Application Emails & Office 365 Send Limits

In our environment at Readify we have a mail-gateway in a private environment that we use to route e-mails from various internal systems onto our cloud hosted environment (was BPOS, is now Office 365). Due to the e-mail problems we had last week those e-mails queued up, and queued up, to the point that we had thousands of the e-mails sitting there.

When we finally switched that mail gateway to use Office 365 we got a flood of e-mails, followed by a series of errors inside our various systems. Turns out that we were hit by a policy around sending limits inside Office 365. We raised a support case but unfortunately this can’t be configured. I guess they are trying to mitigate the risk of people using Office 365 as a spamming platform.

In our case its completely legitimate. We have a lot of systems that generate unique e-mails to various users. Most of those e-mails come from one account (noreply@readify.net) to signify that they are machine generated. Incoming e-mail to the noreply@readify.net mailbox is periodically checked for issues but hopefully the e-mail address discourages it. The kinds of systems that use this are:

  1. Team Foundation Server
  2. SharePoint
  3. Dynamics CRM
  4. Heaps of custom applications.

As I said, it appears this can’t be changed. We only hope that we won’t be impacted again since the volume of e-mail that was queued up was a result of days of delay. That said, this limit could be an issue for larger organisations wishing to use Office 365 where internal systems need to interact with mailboxes and send personalised e-mails.

The URL that outlines the policy on the Office 365 site simply suggests that you set up an on-premise mail server. In our case I guess we can probably add our mail gateway as an entry to our SPF records and get it to route mail directly. Its kind of a shame that you have to do that however.

A Better Way

For developers building applications that send customised e-mails on a regular basis, you might want to consider using a service such as Mailgun or the Amazon Simple Email Service. I’m not sure which is better since I haven’t used either (good old SMTP relay is usually good enough for me) but these tools do add an extra level of reliability around detecting issues and allow for corrective action, where SMTP relays, or more precisely programs that use them just drop bad messages like a hot potato, even if it is a transient issue.

P.S. After some searching for how this problem is generally addressed by Windows Azure customers I came across a link to this other service – Elastic Email.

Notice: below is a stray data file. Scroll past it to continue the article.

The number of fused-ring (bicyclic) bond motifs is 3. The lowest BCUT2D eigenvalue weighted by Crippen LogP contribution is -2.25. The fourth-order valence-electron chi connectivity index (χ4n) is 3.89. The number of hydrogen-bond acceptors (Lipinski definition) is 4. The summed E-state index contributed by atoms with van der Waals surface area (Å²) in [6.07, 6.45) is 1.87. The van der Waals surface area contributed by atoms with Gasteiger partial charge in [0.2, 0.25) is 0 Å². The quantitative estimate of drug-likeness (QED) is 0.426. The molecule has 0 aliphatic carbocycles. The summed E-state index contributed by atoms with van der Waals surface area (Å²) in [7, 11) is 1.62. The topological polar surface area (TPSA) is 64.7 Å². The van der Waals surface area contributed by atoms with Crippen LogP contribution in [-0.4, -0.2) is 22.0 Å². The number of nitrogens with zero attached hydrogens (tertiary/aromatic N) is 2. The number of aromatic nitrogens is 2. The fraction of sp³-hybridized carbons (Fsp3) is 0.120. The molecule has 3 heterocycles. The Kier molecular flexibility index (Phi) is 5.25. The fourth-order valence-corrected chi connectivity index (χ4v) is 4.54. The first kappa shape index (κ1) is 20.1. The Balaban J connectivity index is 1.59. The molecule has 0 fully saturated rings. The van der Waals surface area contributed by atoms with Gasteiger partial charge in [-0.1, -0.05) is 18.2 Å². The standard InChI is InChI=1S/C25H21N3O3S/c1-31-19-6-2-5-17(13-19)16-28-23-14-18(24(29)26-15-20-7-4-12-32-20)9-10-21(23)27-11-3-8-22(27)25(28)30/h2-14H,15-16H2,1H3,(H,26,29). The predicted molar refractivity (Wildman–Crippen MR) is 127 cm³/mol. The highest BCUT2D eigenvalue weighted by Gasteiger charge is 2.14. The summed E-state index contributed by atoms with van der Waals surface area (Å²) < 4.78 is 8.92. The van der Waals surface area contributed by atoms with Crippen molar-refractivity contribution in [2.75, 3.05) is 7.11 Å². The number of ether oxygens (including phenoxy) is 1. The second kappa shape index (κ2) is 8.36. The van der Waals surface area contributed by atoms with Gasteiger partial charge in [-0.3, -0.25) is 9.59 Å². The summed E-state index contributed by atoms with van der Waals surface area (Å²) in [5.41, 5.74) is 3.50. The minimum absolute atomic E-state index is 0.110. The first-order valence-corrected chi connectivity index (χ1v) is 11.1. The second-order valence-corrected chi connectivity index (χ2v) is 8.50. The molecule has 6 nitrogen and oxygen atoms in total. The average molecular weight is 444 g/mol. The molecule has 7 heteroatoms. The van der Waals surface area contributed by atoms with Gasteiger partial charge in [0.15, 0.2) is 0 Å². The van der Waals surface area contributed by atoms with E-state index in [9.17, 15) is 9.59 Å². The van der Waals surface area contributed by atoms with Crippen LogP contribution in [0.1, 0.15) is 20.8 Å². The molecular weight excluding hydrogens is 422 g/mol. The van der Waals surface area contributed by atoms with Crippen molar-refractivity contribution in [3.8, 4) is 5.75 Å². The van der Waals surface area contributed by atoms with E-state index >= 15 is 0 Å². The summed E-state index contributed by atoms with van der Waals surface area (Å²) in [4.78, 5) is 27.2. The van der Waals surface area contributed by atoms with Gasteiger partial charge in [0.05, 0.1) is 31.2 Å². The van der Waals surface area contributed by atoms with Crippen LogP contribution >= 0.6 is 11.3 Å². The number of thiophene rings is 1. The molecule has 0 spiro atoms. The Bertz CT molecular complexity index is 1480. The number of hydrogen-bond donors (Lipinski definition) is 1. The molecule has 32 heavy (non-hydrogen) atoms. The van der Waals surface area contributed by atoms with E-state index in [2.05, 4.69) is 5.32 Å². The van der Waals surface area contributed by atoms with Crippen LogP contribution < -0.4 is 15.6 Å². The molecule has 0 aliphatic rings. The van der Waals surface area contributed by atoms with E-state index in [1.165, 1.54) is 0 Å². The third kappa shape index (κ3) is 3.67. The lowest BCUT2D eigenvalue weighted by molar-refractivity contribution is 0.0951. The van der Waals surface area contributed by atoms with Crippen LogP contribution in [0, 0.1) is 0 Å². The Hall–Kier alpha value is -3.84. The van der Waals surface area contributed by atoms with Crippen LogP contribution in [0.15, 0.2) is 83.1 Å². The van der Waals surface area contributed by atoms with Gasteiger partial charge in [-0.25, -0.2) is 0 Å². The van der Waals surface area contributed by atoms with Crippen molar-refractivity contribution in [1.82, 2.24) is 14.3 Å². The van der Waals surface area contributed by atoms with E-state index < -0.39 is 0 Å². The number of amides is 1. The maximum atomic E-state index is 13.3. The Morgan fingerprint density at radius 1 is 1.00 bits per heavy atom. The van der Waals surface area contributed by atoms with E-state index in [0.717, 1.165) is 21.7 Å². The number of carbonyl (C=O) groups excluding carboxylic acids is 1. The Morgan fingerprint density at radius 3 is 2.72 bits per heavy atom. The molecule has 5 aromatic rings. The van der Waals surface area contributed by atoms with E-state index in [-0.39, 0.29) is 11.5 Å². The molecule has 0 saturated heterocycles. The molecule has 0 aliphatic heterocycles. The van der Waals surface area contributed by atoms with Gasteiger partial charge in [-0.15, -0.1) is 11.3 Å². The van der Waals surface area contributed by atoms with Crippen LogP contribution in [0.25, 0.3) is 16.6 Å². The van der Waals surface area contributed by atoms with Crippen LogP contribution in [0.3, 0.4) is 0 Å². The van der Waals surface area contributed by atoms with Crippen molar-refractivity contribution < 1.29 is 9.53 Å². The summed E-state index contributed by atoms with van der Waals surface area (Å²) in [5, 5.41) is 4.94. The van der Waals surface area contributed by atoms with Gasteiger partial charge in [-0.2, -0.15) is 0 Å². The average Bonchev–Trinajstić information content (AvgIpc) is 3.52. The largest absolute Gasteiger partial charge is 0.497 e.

2 thoughts on “Application Emails & Office 365 Send Limits

  1. Matt

    Hi Mitch, I know this problem well – Machine generated email is always overlooked! If you look at the deployment guide from Microsoft under ” Mail-Enabled Applications” it will state this. Its a big problem for Enterprise customers who usually have no idea how many machine generated SMTP apps they have inside the corporation ranging from ERP & CRM apps which feed revenue recognition systems, customer support systems. A lot of these probably come from a variety of sources over years when various departments implement systems, contractors or professional services organizations from SAP, SalesForce etc. One of our customers originally estimated they had under 1,000 but now the count has grown to be 2,500 and Microsoft want nothing to do with them!! Microsoft provide a maximum of 10 IP connections and that sounds like a lot but when all these machine generated apps need an IP connection and ther is not one, things break and important apps do not work. Have a look at http://www.sendmail.com/sm/sentrion_appliances/sentrion_mpe/ as it might get you or your customer out of a tight corner.

  2. Mitch Denny Post author

    Thanks for the advice Matt. Personally I think that Microsoft should just pull their finger out on this one and raise the limit. Even if it has to be a manual request that you do through support. Clearly we aren’t spamming, we are just conducting our business.

Leave a Reply

Fill in your details below or click an icon to log in:

WordPress.com Logo

You are commenting using your WordPress.com account. Log Out / Change )

Twitter picture

You are commenting using your Twitter account. Log Out / Change )

Facebook photo

You are commenting using your Facebook account. Log Out / Change )

Google+ photo

You are commenting using your Google+ account. Log Out / Change )

Connecting to %s